On the client side, we now use odb::core instead of odb in using-directives. Note also that using-declarations and qualified names can (and should) continue using the original odb namespace; odb::core is purely for using-directives:

using namespace odb::core;
using odb::tr1::lazy_shared_ptr;
typedef odb::boost::shared_ptr<employee> employee_ptr;
void f (database& db);

While some users may find the odb::core syntax somewhat strange, I actually like the extra assurance it implies: you are going to get the core set of names necessary for this particular functionality instead of everything that have accumulated in this namespace, maybe even the kitchen sink. We can also create several using-directive namespaces for different parts of the library. For example, the std namespace could have been partitioned like this into std::containers, std::iostream, etc.

What do you think? Anything obvious (or not so obvious) that I missed?

XSD/e 3.2.0 released

Wednesday, February 16th, 2011

XSD/e 3.2.0 was released yesterday. In case you are not familiar with XSD/e, it is a dependency-free XML Schema to C++ compiler for mobile, embedded, and light-weight C++ applications. It provides XML parsing, serialization, XML Schema validation and XML data binding while maintaining a small footprint and portability.

This version includes a number of major new features (examined in more detail next), small improvements, and bug fixes. It also adds official support, instructions, and sample configuration files for the following platforms and toolchains:

  • Android/Android NDK
  • Symbian/CSL-GCC (GCCE)
  • Integrity 178b/Green Hills MULTI C/C++

It is now also possible to build the XSD/e runtime library for iPhoneOS/iOS with the XCode project.

Enum mapping

Probably the most visible new feature is the mapping of XML Schema enumerations to C++ enum. Consider, for example, the following schema fragment:

<simpleType name="genre">
  <restriction base="string">
    <enumeration value="romance"/>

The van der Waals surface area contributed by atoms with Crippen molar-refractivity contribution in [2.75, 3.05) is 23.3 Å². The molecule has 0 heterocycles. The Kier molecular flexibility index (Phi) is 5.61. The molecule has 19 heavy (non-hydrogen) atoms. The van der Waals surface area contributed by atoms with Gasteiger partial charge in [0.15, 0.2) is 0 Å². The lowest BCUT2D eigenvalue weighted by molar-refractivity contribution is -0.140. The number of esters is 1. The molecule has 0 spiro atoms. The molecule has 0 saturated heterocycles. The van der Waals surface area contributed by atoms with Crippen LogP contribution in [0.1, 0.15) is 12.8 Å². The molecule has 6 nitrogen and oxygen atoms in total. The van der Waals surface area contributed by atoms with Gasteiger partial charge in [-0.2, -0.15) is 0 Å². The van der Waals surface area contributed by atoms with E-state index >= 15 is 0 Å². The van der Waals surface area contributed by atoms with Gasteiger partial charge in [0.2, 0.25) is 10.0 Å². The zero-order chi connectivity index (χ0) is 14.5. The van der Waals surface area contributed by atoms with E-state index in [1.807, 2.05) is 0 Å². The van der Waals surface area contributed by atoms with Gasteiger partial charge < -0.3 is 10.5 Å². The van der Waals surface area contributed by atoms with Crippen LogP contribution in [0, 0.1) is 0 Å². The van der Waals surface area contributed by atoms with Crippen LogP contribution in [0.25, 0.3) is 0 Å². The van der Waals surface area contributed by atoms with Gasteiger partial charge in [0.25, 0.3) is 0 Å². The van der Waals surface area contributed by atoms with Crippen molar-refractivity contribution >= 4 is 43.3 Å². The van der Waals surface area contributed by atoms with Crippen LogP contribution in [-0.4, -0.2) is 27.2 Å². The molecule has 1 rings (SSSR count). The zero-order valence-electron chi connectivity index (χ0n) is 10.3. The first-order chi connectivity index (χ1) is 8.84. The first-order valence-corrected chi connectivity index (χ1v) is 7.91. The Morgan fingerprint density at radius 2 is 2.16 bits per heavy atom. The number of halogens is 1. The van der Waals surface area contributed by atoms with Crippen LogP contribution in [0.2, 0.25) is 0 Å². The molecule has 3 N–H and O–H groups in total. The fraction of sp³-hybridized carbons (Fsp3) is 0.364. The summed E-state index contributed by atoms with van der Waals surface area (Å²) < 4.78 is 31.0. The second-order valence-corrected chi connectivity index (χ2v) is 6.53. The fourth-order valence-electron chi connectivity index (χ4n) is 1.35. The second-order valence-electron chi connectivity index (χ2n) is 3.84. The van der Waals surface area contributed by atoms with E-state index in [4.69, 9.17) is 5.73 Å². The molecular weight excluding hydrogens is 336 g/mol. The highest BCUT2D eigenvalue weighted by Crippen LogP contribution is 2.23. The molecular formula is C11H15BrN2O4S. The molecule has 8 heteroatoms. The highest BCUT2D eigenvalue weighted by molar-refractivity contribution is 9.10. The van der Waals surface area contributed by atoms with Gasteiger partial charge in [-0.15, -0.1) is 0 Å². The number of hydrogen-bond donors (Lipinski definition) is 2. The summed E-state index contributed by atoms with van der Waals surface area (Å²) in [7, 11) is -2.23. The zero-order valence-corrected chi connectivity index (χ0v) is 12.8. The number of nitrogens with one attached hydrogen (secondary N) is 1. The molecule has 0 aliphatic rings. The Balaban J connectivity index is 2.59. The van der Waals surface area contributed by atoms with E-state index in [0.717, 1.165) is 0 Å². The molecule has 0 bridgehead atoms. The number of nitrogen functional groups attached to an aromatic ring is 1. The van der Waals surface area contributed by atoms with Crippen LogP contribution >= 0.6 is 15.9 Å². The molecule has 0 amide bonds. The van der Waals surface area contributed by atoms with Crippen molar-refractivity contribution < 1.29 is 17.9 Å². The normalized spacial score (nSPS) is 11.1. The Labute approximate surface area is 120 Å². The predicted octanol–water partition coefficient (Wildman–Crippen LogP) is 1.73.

<enumeration value="fiction"/>
    <enumeration value="horror"/>
    <enumeration value="history"/>
    <enumeration value="philosophy"/>

The new interface for the genre C++ class will look like this:

class genre
  enum value_type
  genre ();
  genre (value_type);
  void value (value_type);
  operator value_type () const
  const char* string () const;

And we can use this class like this:

genre g (genre::fiction);
if (g != genre::philosophy)
  cout << g.string () << endl;

Memory allocators

You can now configure the XSD/e runtime and generated code to perform memory management using custom memory allocator functions provided by your application instead of the standard operator new/delete. The allocator example provided with the XSD/e distribution uses this feature to completely eliminate dynamic memory allocations. In particular, the resulting object model is placed into a memory block allocated on the stack. Cool, huh?

Schema evolution

Often new features that are added to the application require changes to the corresponding schemas. In mobile and embedded systems this poses a significant challenge since it is often impossible to upgrade the devices that are out in the field. As a result, it is a common requirement that devices running older versions of the software be able to cope with data that is based on the newer versions of the schema. In this release XSD/e adds support for such schema evolution using the substitution groups mechanism. Both the ignore and passthrough models for unknown content are supported.

Configurable character encoding

It is now possible to configure the character encoding used in the application with the currently supported options being UTF-8 and ISO-8859-1. Note that this encoding is not the same as the XML document encoding that is being parsed or serialized. Rather, it is the encoding that is used inside the application. When an XML document is parsed, the character data is automatically converted to the application encoding. Similarly, when an XML document is serialized, the data in the application encoding is automatically converted to the resulting document encoding.

There are also other important features in this release, including the generation of clone functions for variable-length types, improved support for XML Schema facet validation, including xs:pattern, etc. For an exhaustive list of new features see the official XSD/e 3.2.0 release announcement.